13 Sep

MetEye on the sky: Using the forecasting tool

The Bureau of Meteorology The Bureau of Meteorology’s MetEye is an interactive forecasting…

The Bureau of Meteorology

The Bureau of Meteorology’s MetEye is an interactive forecasting tool that allows Australians to view detailed seven-day weather forecasts anywhere and at any time.  

Using MetEye

MetEye is a graphical forecasting tool that brings together seven-day forecasts, satellite and radar imagery and near real time information on temperature, rainfall, cloud cover, humidity and wind speed.

MetEye allows people to view the data behind the general weather forecasts in greater detail. The forecast maps are created by the Bureau’s meteorologists who use sophisticated tools and techniques to refine forecasts for local conditions.

As well as simple overviews of the day’s forecast, you can ‘pick and choose’ from a host of detailed meteorological data – from three-hourly temperature and rainfall parameters, to wind, humidity, significant weather events, and nautical features such as wave heights and sea surface temperatures.

When you enter MetEye you’ll see a map of all the current temperatures and latest rain radar activity around Australia which you can zoom in on to get a clearer view. On the left side of the screen is the Latest Weather tab with options to see different weather measures, including:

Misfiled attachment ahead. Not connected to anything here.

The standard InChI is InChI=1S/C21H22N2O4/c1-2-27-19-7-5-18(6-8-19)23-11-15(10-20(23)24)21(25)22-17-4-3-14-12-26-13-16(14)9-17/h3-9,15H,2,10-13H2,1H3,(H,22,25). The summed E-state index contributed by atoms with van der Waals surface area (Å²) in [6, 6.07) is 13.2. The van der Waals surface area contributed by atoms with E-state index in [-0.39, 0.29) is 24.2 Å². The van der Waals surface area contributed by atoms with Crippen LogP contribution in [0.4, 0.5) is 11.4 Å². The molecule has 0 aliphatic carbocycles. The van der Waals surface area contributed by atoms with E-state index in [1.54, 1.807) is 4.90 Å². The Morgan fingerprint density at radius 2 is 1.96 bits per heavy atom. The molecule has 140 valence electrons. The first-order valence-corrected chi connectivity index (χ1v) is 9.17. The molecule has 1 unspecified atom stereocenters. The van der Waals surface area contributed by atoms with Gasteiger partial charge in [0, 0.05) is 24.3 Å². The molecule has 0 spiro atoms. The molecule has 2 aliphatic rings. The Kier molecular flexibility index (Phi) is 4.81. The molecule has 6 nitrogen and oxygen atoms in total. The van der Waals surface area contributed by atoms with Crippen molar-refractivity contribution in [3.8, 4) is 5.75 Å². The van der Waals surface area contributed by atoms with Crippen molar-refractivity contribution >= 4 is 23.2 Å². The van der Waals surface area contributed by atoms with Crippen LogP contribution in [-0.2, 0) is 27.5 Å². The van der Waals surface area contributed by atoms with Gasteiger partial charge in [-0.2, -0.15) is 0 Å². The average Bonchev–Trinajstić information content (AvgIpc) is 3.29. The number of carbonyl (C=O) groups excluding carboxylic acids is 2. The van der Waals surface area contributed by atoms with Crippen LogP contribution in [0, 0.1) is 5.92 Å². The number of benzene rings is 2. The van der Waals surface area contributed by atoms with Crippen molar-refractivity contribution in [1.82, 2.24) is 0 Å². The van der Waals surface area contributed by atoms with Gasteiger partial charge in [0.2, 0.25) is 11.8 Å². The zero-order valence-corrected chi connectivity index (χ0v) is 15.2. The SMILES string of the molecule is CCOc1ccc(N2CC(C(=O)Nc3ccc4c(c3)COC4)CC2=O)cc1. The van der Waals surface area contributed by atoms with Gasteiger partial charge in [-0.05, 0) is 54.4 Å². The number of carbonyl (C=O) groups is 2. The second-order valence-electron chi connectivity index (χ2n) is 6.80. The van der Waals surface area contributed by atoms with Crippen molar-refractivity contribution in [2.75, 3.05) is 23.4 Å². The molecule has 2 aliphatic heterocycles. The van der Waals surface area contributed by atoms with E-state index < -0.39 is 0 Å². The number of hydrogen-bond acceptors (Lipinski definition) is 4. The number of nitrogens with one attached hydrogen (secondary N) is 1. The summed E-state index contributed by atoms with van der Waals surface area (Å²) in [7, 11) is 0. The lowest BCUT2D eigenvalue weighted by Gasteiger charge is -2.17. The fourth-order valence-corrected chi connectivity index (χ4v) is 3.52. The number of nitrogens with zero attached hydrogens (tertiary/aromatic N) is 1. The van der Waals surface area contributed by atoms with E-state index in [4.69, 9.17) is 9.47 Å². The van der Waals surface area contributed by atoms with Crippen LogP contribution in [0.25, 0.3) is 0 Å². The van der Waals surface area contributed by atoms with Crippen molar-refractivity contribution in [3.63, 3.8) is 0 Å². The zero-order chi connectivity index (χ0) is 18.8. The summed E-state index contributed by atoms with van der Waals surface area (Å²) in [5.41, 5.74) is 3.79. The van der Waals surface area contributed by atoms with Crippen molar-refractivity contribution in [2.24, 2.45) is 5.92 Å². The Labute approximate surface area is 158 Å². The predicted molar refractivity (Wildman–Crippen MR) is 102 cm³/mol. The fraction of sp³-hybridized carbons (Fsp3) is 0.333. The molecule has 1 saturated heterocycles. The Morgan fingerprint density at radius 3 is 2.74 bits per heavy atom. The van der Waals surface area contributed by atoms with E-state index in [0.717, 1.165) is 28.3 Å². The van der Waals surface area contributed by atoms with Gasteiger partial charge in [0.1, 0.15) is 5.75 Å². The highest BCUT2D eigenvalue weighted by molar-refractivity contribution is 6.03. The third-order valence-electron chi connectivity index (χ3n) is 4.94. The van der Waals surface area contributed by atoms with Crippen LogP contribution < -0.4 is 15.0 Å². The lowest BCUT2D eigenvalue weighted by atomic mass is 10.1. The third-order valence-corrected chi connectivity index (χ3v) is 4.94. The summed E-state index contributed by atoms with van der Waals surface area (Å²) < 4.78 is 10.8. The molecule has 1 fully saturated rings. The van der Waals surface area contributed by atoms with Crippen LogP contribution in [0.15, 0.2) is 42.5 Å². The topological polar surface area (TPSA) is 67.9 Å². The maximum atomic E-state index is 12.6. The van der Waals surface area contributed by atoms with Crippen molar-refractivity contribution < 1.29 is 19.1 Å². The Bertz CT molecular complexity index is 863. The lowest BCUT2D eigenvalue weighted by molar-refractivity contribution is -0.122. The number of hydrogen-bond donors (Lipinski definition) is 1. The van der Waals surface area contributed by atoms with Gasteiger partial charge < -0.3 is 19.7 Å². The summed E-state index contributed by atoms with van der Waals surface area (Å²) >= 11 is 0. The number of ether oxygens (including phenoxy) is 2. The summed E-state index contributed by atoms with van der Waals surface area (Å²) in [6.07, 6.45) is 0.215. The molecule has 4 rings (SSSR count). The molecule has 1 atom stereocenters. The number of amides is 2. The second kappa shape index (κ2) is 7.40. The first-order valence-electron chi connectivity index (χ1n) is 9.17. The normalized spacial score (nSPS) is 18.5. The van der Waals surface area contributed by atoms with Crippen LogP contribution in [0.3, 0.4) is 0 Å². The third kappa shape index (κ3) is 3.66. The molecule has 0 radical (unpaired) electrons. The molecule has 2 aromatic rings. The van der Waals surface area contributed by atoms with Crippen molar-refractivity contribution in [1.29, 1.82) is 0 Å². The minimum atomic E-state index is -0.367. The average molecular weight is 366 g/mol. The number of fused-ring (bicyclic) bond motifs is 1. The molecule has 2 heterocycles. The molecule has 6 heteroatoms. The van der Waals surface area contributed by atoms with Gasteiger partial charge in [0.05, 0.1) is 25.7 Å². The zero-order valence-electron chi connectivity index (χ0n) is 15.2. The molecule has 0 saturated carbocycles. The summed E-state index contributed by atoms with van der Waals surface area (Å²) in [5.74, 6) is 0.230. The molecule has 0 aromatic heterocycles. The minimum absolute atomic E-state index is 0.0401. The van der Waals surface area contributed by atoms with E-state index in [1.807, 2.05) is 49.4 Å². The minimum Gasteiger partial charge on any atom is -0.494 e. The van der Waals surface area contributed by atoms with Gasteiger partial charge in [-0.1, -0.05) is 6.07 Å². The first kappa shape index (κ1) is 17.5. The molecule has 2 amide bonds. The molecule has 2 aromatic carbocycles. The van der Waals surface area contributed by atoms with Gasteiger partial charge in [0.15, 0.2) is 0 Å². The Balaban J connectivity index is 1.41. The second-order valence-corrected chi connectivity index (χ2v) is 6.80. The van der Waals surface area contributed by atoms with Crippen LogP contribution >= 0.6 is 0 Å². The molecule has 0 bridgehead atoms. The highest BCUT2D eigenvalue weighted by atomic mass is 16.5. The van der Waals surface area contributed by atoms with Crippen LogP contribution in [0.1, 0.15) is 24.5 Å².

Current temperature; Current relative humidity; Rainfall since 9.00am; Rainfall in the last ten minutes; Wind speed and direction; and Current sea surface temperature.

Below these options is the Overlay section where you can also turn on or off information layers such as the latest rain radar, tropical cyclone tracks (when a cyclone is active), river conditions and current cloud cover.

One the left side of the screen you’ll also find the Forecasts tab with options to see different forecast measures on the map, including:

Rainfall forecasts; Temperature forecasts; storms, snow, fog, frost forecasts; Humidity forecasts; Wind forecasts; and Waves … Continue reading MetEye on the sky: Using the forecasting tool

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